To open a diagnostic description, just click with the left mouse button on the diagnostic number in the message output window. These numbers are implemented as hyperlinks.
Technical support for PVS-Studio is carried out via e-mail. Since our technical support is delivered by the tool developers themselves, our users can promptly get responses to a wide variety of questions.
PVS-Studio integrates into Microsoft Visual Studio 2019, 2017, 2015, 2013, 2012, 2010 development environments. You may learn about the system requirements for the analyzer in the corresponding section of the documentation.
After you obtain the PVS-Studio installation package, you may start installing the program.
After approval of the license agreement, integration options will be presented for various supported versions of Microsoft Visual Studio. Integration options which are unavailable on a particular system will be greyed-out. In case different versions of the IDE or several IDEs are present on the system, it is possible to integrate the analyzer into every version available.
To make sure that the PVS-Studio tool was correctly installed, you may open the About window (Help/About menu item). The PVS-Studio analyzer must be present in the list of installed components.
When working in the Visual Studio IDE, you can run different types of the analysis - at the solution, project file, the selected items, etc. For example, the analysis solutions run is executed as follows: "PVS-Studio -> Check -> Solution".
After launching the verification, the progress bar will appear with the buttons Pause (to pause the analysis) and Stop (to terminate the analysis). Potentially dangerous constructs will be displayed in the list of detected errors during the analysis procedure.
The term "a potentially dangerous construct" means that the analyzer considers a particular code line a defect. Whether this line is a real defect in an application or not is determined only by the programmer who knows the application. You must correctly understand this principle of working with code analyzers: no tool can completely replace a programmer when solving the task of fixing errors in programs. Only the programmer who relies on his knowledge can do this. But the tool can and must help him with it. That is why the main task of the code analyzer is to reduce the number of code fragments the programmer must look through and decide what to do with them.
in real large projects, there will be not dozens but hundreds or even thousands of diagnostic messages and it will be a hard task to review them all. To make it easier, the PVS-Studio analyzer provides several mechanisms. The first mechanism is filtering by the error code. The second is filtering by the contents of the diagnostic messages' text. The third is filtering by file paths. Let's examine examples of using filtering systems.
Suppose you are sure that the diagnostic messages with the code V112 (using magic numbers) are never real errors in your application. In this case you may turn off the display of these diagnostic warnings in the analyzer's settings:
After that, all the diagnostic warnings with the code V112 will disappear from the error list. Note that you do not need to restart the analyzer. If you turn on these messages again, they will appear in the list without relaunching the analysis as well.
Now let's look at another option - a text-based diagnostic messages filtering. Let's look at an example of analyzer warning and code on which it was issued:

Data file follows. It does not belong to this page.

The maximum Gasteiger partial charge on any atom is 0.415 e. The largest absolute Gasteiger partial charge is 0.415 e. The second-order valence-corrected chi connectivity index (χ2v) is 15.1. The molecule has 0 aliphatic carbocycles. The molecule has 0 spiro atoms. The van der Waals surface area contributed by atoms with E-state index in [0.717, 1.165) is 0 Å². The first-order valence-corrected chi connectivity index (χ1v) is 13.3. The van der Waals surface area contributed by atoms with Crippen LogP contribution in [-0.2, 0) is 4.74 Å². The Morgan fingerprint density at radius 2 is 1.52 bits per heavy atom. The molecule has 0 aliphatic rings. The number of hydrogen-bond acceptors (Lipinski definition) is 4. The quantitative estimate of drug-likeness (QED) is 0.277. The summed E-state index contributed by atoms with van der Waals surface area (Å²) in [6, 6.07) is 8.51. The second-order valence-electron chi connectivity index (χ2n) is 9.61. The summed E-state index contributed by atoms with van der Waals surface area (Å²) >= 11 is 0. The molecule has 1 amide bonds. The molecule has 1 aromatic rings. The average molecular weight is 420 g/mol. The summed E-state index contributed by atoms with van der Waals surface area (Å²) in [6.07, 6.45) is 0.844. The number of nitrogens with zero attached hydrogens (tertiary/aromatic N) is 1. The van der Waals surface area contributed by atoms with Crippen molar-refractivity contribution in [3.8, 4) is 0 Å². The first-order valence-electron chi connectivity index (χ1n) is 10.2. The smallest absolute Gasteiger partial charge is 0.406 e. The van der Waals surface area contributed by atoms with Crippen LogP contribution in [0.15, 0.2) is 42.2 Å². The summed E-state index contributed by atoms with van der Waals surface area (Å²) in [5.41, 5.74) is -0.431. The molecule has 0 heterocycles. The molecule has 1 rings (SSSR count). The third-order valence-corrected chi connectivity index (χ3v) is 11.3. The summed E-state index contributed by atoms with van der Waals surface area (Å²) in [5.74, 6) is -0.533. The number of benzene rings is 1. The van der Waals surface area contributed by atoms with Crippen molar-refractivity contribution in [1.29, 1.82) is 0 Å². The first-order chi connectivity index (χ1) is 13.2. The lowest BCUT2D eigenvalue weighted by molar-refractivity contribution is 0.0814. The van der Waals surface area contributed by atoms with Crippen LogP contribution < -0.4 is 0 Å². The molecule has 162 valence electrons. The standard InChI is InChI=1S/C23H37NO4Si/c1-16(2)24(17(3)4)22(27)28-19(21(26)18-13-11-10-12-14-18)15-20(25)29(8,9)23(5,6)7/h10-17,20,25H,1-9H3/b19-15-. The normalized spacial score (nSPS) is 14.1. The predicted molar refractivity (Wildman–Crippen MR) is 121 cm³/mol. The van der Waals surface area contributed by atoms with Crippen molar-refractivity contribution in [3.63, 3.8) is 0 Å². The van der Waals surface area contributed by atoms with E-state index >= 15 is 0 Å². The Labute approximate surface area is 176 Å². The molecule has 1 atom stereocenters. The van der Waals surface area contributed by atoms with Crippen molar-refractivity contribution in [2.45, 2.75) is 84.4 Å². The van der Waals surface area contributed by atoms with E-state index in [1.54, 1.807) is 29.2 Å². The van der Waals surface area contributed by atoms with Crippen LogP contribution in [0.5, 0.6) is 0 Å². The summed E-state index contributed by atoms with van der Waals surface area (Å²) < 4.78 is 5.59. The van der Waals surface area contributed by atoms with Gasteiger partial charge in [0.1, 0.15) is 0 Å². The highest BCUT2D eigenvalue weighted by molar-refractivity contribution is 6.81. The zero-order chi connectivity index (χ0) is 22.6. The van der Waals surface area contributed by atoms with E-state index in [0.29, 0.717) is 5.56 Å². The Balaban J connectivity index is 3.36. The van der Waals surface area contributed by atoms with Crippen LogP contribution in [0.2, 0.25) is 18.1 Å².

Analyzer warning: V678 An object is used as an argument to its own method. Consider checking the first actual argument of the 'specialFunc' function.
The analyzer found it suspicious that the same object is passed as an argument to from which this method is called. A programmer, as opposed to the analyzer may be aware of what usage of this method is acceptable. Therefore, you might need to filter out all such warnings. You can do this by adding the related filter in settings "Keyword Message Filtering".
After that, all the diagnostic messages whose text contains that expression will disappear from the error list, without the necessity of restarting the code analyzer. You may get turn them on back by simply deleting the expression from the filter.
The last mechanism of reducing the number of diagnostic messages is filtering by masks of project files' names and file paths.
Suppose your project employs the Boost library. The analyzer will certainly inform you about potential issues in this library. But if you are sure that these messages are not relevant for your project, you may simply add the path to the folder with Boost on the page "Don't check files":
After that diagnostic messages related to files in this folder will not be displayed.
Also, PVS-Studio has the "Mark as False Alarm" function. It enables you to mark those lines in your source code which cause the analyzer to generate false alarms. After marking the code, the analyzer will not produce diagnostic warnings on this code. This function makes it more convenient to use the analyzer permanently during the software development process when verifying newly written code.
Thus, in the following example, we turned off the diagnostic messages with the code V640:
for (int i = 0; i < m; ++i) for (int j = 0; j < n; ++j) matrix[i][j] = Square(i) + 2*Square(j); cout << "Matrix initialization." << endl; //-V640 ....
This function is described in more detail in the section "Suppression of false alarms".
There are also some other methods to influence the display of diagnostic messages by changing the code analyzer's settings but they are beyond the scope of this article. We recommend you to refer to the documentation on the code analyzer's settings.
When you have reviewed all the messages generated by the code analyzer, you will find both real errors and constructs which are not errors. The point is that the analyzer cannot detect 100% exactly all the errors in programs without producing the so called "false alarms". Only the programmer who knows and understands the program can determine if there is an error in each particular case. The code analyzer just significantly reduces the number of code fragments the developer needs to review.
So, there is certainly no reason for correcting all the potential issues the code analyzer refers to.